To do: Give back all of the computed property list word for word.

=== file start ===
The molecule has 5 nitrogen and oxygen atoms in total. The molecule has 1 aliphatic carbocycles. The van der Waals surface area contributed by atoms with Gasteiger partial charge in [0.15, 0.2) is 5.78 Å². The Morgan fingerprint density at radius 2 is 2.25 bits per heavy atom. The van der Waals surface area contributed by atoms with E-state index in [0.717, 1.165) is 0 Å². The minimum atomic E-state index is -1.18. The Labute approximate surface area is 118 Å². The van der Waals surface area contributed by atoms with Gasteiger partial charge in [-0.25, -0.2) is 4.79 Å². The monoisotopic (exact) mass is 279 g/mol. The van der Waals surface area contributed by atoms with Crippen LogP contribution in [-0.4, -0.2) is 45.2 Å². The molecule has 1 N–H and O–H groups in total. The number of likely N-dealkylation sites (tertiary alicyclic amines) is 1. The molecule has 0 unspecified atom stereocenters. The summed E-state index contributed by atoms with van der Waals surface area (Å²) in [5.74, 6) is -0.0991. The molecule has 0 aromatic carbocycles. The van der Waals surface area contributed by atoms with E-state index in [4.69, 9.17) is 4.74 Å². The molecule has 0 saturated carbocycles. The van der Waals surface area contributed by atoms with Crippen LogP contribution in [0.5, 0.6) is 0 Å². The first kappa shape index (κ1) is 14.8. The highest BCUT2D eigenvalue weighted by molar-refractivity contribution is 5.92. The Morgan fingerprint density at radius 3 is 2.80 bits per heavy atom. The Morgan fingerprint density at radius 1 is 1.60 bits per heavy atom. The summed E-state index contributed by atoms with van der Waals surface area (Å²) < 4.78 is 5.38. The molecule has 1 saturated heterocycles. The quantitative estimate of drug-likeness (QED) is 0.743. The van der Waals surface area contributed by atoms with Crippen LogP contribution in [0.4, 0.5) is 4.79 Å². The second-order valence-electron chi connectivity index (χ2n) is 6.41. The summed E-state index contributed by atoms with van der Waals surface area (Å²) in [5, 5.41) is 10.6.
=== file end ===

The molecule has 5 nitrogen and oxygen atoms in total. The molecule has 1 aliphatic carbocycles. The van der Waals surface area contributed by atoms with Gasteiger partial charge in [0.15, 0.2) is 5.78 Å². The Morgan fingerprint density at radius 2 is 2.25 bits per heavy atom. The van der Waals surface area contributed by atoms with E-state index in [0.717, 1.165) is 0 Å². The minimum atomic E-state index is -1.18. The Labute approximate surface area is 118 Å². The van der Waals surface area contributed by atoms with Gasteiger partial charge in [-0.25, -0.2) is 4.79 Å². The monoisotopic (exact) mass is 279 g/mol. The van der Waals surface area contributed by atoms with Crippen LogP contribution in [-0.4, -0.2) is 45.2 Å². The molecule has 1 N–H and O–H groups in total. The number of likely N-dealkylation sites (tertiary alicyclic amines) is 1. The molecule has 0 unspecified atom stereocenters. The summed E-state index contributed by atoms with van der Waals surface area (Å²) in [5.74, 6) is -0.0991. The molecule has 0 aromatic carbocycles. The van der Waals surface area contributed by atoms with E-state index in [4.69, 9.17) is 4.74 Å². The molecule has 0 saturated carbocycles. The van der Waals surface area contributed by atoms with Crippen LogP contribution in [0.5, 0.6) is 0 Å². The first kappa shape index (κ1) is 14.8. The highest BCUT2D eigenvalue weighted by molar-refractivity contribution is 5.92. The Morgan fingerprint density at radius 3 is 2.80 bits per heavy atom. The Morgan fingerprint density at radius 1 is 1.60 bits per heavy atom. The summed E-state index contributed by atoms with van der Waals surface area (Å²) < 4.78 is 5.38. The molecule has 1 saturated heterocycles. The quantitative estimate of drug-likeness (QED) is 0.743. The van der Waals surface area contributed by atoms with Crippen LogP contribution in [0.4, 0.5) is 4.79 Å². The second-order valence-electron chi connectivity index (χ2n) is 6.41. The summed E-state index contributed by atoms with van der Waals surface area (Å²) in [5, 5.41) is 10.6.